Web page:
“Will the Signature buildings be viewed as a one-off, or the tip of an iceberg of a more endemic problem?”

Adi Talwar

A Brooklyn building with a loan previously held by Signature Bank before its collapse.

The privately owned rent regulated housing stock is arguably the largest source of affordable housing in the city. Its preservation should be a central feature of the city’s housing policy. Yet, it often falls prey to adverse legislation that does not balance the need to physically and financially maintain this housing, while keeping it affordable.

The Housing Stability and Tenant Protection Act of 2019 sought to strengthen tenant protections by eliminating the ability to decontrol rent stabilized apartments and tightening allowable rent increases relating to vacancies and apartment and building renovations. These changes had dramatic effects on both ends of the rent stabilized market.

At the high end of the market, the 2019 law undermined the financial assumptions of some lenders and owners, who expected decontrolled rents to be raised to market to support their investments. This contributed to the fall of Signature Bank and to recent problems of New York Community Bank: both had large portfolios of loans secured by rent stabilized apartments. It also resulted in high profile properties being sold at large losses. 

What hasn’t received as much attention is how the rent restrictions created an ever-tightening tourniquet on the cash flows of the most vulnerable segment of this housing—the vast majority of apartments, many built before 1974, located in low and moderate-income communities. Long established programs that could provide a safety net for this housing have diminished and became more difficult to use. 

Here are some basic metrics of this housing, as reported by the 2021 Housing Vacancy Survey,  that should be considered to keep this stock both healthy and affordable: 

  • There are almost 1 million privately owned, predominantly for-profit, rent stabilized units in New York City
  • 760,000 of these apartments were built before 1974 
  • The median household income of the pre-1974 apartments is about $47,000 per year 
  • Over 1.5 million people living in households earning 80 percent or less of the area median income reside in all rent stabilized housing

The pre-1974 buildings, many of them small (less than 50 units), are heavily concentrated in low-income neighborhoods and most reliant on revenue from rent stabilized units. These buildings need continual access to capital to repair and replace their aging systems. Post 2019, the only viable way to support new investment is to seek rent increases through the major capital improvement (MCI) provisions in the rent stabilization regulations. The irony is that the buildings most likely in need of improvements have tenants least able to afford such increases.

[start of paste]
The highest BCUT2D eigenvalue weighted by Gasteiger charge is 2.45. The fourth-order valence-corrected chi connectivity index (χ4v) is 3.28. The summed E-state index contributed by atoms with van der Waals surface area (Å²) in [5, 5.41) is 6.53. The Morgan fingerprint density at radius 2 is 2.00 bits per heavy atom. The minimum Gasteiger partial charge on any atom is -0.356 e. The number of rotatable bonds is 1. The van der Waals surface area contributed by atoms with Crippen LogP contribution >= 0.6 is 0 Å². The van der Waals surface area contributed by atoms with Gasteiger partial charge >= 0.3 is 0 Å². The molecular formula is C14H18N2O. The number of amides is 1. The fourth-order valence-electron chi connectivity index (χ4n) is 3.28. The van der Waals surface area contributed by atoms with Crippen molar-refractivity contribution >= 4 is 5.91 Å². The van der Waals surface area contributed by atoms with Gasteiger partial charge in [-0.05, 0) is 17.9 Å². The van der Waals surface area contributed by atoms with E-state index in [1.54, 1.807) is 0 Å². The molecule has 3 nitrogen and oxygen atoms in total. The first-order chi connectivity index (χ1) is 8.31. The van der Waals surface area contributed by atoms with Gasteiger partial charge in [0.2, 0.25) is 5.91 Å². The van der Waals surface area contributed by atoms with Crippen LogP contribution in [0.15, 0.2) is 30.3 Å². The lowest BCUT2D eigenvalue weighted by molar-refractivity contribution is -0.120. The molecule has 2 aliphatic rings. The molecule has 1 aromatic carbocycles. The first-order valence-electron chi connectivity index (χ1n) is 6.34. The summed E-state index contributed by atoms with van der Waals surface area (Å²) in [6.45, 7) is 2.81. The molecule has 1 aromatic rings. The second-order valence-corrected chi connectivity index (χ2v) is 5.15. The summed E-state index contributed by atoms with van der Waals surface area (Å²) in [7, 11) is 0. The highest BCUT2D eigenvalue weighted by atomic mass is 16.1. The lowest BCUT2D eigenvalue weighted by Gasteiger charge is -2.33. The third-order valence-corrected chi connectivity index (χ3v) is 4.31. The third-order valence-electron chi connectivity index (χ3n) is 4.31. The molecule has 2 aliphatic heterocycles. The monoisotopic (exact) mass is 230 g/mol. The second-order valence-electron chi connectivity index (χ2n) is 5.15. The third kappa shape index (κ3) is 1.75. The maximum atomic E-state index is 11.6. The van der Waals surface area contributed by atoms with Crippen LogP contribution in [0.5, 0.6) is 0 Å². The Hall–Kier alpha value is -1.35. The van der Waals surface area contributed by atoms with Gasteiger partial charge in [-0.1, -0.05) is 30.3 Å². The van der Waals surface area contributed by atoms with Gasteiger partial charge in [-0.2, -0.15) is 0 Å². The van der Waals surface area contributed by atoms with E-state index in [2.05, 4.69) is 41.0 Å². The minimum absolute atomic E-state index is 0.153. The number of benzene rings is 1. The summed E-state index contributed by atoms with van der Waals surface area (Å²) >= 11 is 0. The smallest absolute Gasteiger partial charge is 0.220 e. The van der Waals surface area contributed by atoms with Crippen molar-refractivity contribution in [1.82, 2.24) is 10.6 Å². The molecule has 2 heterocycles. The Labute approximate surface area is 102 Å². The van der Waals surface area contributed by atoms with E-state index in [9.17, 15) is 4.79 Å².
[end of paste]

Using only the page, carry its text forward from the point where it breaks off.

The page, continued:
These same low-income buildings are disproportionately affected by the inflation of operating costs, like insurance, and by higher interest rates as mortgage loans come due—currently increasing from 3-4 percent to 7-8 percent. The cumulative effects will leave less money for maintenance and an inability to borrow funds for capital improvements, resulting in worsening living conditions for residents. These conditions are leading to the slow but accelerating deterioration of rent stabilized apartment buildings in low and moderate-income areas. 

How might this be averted?

The Federal Deposit Insurance Corporation’s (FDIC) takeover of Signature Bank, with its statutory requirement to preserve affordable housing, can provide a window to the cost and approach to preserve this critical housing. To fulfill that requirement, the FDIC has entered into a joint venture with a partnership of Related Fund Management, the Community Preservation Corporation (CPC), and Neighborhood Restore, collectively named Community Stabilization Partners (CSP), to work out 868 mortgage loans totaling $5.6 billion secured by 35,000 apartments (an average of 40 units a building). The Community Preservation Corporation, with its 50-year history of preserving affordable housing, reportedly will handle the management and servicing of the assets.  

CPC’s history of preserving affordable housing centered on balancing three objectives: restoring a building’s physical soundness, restructuring its economics to achieve long-term financial stability, and maintaining affordability for its residents. Whether the resources available to the workout team will enable it to meet these same objectives, should be closely watched as a barometer for fixing other troubled rent regulated apartment buildings.

CPC has historically approached preservation in the following way. First, CPC would work with the owner to define a scope of work that could restore a building’s physical integrity. The scope would focus upon the building’s mechanical systems, its exterior envelope, and other health and safety measures. Difficult judgements had to be made between work to be done immediately, and work done over time and paid by the building’s cash flow.